From the Forum – “Floor board repair – very small job”

Photo by PoPville flickr user Eric P.

“I live in a small condo with a few broken floorboards that I want to repair. Its a really small job, but tired of tripping. Any recommendations for a contractor / handyman willing to take on a little floor job ?”

14 Comment

  • If I remember correctly, most flooring companies have minimum charges in the neighborhood of $500-$800. So you might want to hire an individual — someone who usually works as a subcontractor for a flooring company but wouldn’t charge the same minimum.
    One question will be whether your broken floorboards can actually be repaired, or whether they need to be replaced. If they need to be replaced, then the question is what kind of flooring you have and how easy or difficult it will be to duplicate. (I hope for your sake that you don’t have heart-pine flooring, because then it apparently has to be replaced with reclaimed heart-pine flooring and that s*** is not cheap.)

  • Not sure I know what to say to the OP. Is this about hiring someone or DIY?

  • How small really depends on details — real wood floors are a lot easier but many of the more modern manufactured ones are hard to replace in small sections, if they can find matching manufactured flooring at this point.

    Source: had a small condo with one damaged spot that was impossible to repair short of re-flooring.

  • Did this question get cut off? Anyway, my floors are heart pine, and I had a lot of spots that needed to be replaced. I was able to order new heart pine from Vienna Hardwoods, by the square foot. Had a handyman install, sand and finish the floors.

    • Can you recommend the handyman, and if so, what’s his/her name/info?
      (One of the flooring companies I got an estimate from made it sound as though my only option for replacing damaged heart-pine boards was reclaimed heart-pine, but I guess they were just doing that to jack up the price.)

      • Flooring companies use reclaimed heart pine to match the color, hardness and finish of old heartwood pine floors. You can’t get new heartwood pine that will match exactly (old heartwood pine was from old-growth forests, which don’t exist anymore). So they probably weren’t trying to rip you off. Of course you can use new wood but don’t expect a seamless match with the old.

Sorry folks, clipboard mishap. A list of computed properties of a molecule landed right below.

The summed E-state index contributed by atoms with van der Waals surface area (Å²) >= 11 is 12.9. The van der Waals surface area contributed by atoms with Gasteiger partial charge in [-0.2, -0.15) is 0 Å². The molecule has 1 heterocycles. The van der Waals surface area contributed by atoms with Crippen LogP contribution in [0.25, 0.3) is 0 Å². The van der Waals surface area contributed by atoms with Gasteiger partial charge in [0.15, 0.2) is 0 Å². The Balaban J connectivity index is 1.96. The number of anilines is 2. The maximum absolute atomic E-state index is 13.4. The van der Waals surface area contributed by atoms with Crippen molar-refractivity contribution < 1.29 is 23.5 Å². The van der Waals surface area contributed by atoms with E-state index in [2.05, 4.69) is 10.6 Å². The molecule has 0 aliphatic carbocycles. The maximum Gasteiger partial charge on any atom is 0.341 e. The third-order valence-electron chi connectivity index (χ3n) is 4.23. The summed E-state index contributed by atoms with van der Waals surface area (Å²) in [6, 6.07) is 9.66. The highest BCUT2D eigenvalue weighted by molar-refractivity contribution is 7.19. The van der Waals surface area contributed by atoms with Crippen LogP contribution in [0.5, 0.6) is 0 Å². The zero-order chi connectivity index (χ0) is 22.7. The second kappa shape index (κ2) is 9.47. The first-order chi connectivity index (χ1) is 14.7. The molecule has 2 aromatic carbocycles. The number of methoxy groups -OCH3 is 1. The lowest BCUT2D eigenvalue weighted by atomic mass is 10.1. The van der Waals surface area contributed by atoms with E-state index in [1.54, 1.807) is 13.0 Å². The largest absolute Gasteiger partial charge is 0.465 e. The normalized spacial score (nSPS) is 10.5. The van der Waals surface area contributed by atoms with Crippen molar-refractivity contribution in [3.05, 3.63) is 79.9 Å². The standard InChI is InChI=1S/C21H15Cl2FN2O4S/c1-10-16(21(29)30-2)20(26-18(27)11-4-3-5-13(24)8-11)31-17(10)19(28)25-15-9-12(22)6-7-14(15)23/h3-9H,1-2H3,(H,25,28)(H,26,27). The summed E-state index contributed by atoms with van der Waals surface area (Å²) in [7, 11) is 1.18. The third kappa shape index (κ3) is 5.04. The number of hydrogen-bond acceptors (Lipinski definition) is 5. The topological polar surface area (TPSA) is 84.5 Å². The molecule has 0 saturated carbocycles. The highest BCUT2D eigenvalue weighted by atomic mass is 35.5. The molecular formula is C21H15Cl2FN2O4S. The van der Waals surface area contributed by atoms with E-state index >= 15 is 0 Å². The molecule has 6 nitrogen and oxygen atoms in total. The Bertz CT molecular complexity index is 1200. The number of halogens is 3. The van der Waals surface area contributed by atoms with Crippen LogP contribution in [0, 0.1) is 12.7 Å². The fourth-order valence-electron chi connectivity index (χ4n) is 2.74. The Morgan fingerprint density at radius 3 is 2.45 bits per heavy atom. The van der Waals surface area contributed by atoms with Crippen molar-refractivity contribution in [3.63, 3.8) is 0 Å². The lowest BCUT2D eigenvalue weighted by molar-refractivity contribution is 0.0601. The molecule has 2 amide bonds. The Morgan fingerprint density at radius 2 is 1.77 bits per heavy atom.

• They were correct, if you want a good match. I suspect the “new” reference above was to newly milled heart pine, which is made from old growth pine that was cut 100 or so years ago. Reclaimed heart pine is readily available, though more expensive than new yellow pine. I have a small stockpile of both original boards (save from renovations) and newly milled boards for any patching needs.

  • Why are the checkers oriented that way?

  • wow, made the homepage. unexpected. Appreciate the thoughts. To add on – I’m looking more for a handy person who can replace or maybe fix just a few broken slats (Is that the right term?). I don’t care if the replacements match the existing floors. I live in an old condo building, nothing historic, nothing fancy. And I’m not able to redo all the floors right now .

    • You will need someone who can replace the boards (moderately easy), sand them down smooth and level with the old (hard) and refinish the area on and around the new boards (also hard)—a tall order for a handyman who doesn’t regularly do floor work. Universal Floors has done good work for me along these lines.

  • I actually have the same issue and am looking for a company or skilled handyman to assist me as well. I have one broken board and two soft spots that will eventually need to be repaired. I’m hoping to do them all in one fell swoop (since the first needs to be repaired now). I got a quote for $1,600 which seemed high, but it included materials, labor, and a contingency in case the subfloor has issues. Floors are solid oak, 1/2″ thick. Does that estimate seem right to people?

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